Monday, 28 November 2011
I've started to think more about what I want to communicate to the studios I'm trying to contact and the purpose of a look book which is to show the personality of the collection whilst showcasing the product and the voice of the designer.
My self promo look book well not just display work (if it does at all) but will be a collection of images that communicate me as a designer and as a person whilst at the same time showcase my skills through layout, typography and images,
is small yet visually captivating, the collateral that supports the look book within the envelope is a triangular fold out which gives an extra dimension and interaction to the package. The look book itself gives me an idea how I can apply photography or images. I'm starting to develop more focused ideas on what the content of my self promo look book will be and how it will be composed.
The sleek black envelope the pastel pink and the bold numerals all do it for me here. I want something similar to this something subtle but interesting, something that doesn't give the game away straight away and encourages the recipient to explore through the publication. I would say my deliverable(s) will be more visual though.
This has a few elements of my 'look book' concept, a photographic documentation of the designers personality and design practice. I'm still looking for that breakthrough idea for my concept but this is a very close representation in the direction I want to go in, just maybe not quite my style.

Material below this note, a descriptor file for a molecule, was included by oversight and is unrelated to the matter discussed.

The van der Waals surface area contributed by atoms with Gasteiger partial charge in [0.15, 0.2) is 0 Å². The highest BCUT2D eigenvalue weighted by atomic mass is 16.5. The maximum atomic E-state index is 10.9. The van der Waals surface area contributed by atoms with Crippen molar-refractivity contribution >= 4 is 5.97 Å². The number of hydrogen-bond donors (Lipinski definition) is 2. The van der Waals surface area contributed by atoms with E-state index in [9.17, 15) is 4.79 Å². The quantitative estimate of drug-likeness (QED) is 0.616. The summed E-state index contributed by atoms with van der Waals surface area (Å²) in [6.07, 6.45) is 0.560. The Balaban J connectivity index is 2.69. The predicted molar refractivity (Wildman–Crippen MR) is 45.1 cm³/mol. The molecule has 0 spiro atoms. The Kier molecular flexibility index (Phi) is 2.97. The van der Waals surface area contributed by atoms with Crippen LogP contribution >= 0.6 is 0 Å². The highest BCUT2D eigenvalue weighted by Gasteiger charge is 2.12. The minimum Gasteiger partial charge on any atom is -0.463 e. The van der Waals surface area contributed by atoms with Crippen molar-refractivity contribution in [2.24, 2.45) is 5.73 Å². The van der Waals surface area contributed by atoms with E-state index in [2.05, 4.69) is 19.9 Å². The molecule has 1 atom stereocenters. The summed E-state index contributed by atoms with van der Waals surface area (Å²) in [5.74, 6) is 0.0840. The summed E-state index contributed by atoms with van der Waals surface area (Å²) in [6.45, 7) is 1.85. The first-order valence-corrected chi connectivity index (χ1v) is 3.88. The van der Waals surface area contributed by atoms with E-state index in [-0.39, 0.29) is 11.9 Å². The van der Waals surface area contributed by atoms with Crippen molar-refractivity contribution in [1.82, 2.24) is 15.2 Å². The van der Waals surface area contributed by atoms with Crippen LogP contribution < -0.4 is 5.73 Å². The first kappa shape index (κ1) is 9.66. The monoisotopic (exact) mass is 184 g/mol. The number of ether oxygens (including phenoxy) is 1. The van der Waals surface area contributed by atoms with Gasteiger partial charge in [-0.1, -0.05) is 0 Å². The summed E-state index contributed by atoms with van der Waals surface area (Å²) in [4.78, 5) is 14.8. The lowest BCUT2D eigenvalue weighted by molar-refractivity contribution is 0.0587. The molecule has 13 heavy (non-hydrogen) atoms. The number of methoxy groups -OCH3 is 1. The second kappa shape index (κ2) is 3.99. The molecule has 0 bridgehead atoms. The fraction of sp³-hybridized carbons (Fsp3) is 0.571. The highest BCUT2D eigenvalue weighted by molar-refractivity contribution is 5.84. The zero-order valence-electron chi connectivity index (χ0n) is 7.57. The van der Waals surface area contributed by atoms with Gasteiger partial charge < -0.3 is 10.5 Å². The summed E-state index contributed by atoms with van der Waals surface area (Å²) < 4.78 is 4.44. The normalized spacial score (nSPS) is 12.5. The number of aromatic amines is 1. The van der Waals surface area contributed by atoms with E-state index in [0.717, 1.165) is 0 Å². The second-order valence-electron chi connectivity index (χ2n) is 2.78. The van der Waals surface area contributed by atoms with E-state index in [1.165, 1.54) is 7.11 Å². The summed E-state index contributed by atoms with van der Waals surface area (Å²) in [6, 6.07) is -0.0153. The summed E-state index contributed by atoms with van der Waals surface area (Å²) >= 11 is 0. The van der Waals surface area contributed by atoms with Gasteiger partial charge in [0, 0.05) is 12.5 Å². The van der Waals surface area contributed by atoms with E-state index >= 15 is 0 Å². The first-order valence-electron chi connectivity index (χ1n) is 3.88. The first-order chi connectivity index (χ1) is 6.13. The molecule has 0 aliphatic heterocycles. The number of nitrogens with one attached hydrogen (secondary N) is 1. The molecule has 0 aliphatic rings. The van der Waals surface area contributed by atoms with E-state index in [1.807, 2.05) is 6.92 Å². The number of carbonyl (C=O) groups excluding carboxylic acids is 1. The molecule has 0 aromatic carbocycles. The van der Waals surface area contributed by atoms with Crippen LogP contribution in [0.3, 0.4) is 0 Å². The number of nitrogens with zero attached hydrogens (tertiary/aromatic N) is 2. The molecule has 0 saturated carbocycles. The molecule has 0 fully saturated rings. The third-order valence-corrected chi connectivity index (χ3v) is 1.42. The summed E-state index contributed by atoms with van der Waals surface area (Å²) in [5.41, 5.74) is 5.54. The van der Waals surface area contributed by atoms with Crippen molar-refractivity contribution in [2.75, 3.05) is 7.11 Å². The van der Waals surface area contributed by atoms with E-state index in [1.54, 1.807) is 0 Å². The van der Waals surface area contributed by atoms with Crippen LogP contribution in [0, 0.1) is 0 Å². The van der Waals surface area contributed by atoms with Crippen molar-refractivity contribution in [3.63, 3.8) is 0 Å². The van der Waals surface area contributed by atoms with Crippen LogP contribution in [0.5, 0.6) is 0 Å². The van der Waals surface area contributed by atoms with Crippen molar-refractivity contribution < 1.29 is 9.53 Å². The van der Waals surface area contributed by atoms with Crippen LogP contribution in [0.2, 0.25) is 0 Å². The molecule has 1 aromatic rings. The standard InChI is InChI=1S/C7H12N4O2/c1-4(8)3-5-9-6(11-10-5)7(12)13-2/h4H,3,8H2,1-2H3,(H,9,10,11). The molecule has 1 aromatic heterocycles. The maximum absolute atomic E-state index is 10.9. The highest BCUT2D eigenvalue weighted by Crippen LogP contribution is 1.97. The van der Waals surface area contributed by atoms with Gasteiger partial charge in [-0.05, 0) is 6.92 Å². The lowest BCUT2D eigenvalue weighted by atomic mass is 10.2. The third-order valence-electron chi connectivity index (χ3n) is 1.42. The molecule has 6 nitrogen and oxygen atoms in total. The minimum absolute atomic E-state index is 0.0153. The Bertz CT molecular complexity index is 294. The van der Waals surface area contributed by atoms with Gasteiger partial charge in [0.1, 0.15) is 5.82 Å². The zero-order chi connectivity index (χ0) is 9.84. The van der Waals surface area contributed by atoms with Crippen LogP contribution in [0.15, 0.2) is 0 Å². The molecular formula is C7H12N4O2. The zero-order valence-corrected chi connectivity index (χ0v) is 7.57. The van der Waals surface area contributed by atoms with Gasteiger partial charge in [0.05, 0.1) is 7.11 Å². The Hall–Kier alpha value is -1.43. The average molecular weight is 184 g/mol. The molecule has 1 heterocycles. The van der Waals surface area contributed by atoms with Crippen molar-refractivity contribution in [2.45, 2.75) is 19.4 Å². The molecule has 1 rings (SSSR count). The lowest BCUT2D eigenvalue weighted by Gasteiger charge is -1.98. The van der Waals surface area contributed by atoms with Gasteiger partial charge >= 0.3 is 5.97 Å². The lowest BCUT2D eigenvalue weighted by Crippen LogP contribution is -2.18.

I was really attracted to the idea of sending out a package or something tactile that involves a certain level of interaction or the feeling of opening something of mystery similar to a gift.
The idea came out of researching 80's icons and noticed the huge chunky chains that Run-DMC immortalised. All I could think of was hanging these in store but they had no purpose until I looked into 80's chains a bit more and found the famous if a little cheesy '$' chain and a few word chains. I'm going to develop this idea a little further but the plan is the hang signage such as the men's, women's and 'pay here' signs buy chunky chains.
Wednesday, 23 November 2011
Tuesday, 22 November 2011
Monday, 21 November 2011
For the hang tags I wanted to stay away from just slapping the logo onto a tag so I've opted to explore a more creative idea. For the womenswear tags I going to possibly use the shapes similar to theses new wave earrings and model my tags on these.
After last thursdays crit I've re-evaluated the blue rinse project and my approach. I surrounded myself with everything 1980's and below is a small collection of images and themes that I've been looking into. Everything from music to idols to architecture. Everything about the re-brand has to be thought out including instore furniture, wallpaper and even the music that is played.
Wednesday, 16 November 2011
Sunday, 13 November 2011
Urban outfitters: They have such a well designed and consistent website and style throughout, bespoke typography and a clean cut composition. It's easy to navigate and remains quite simple and I think that is where it's success lies. Plus I really like the full screen images on the home/flash page, grabs attention quickly and sets the mood for the rest of the website.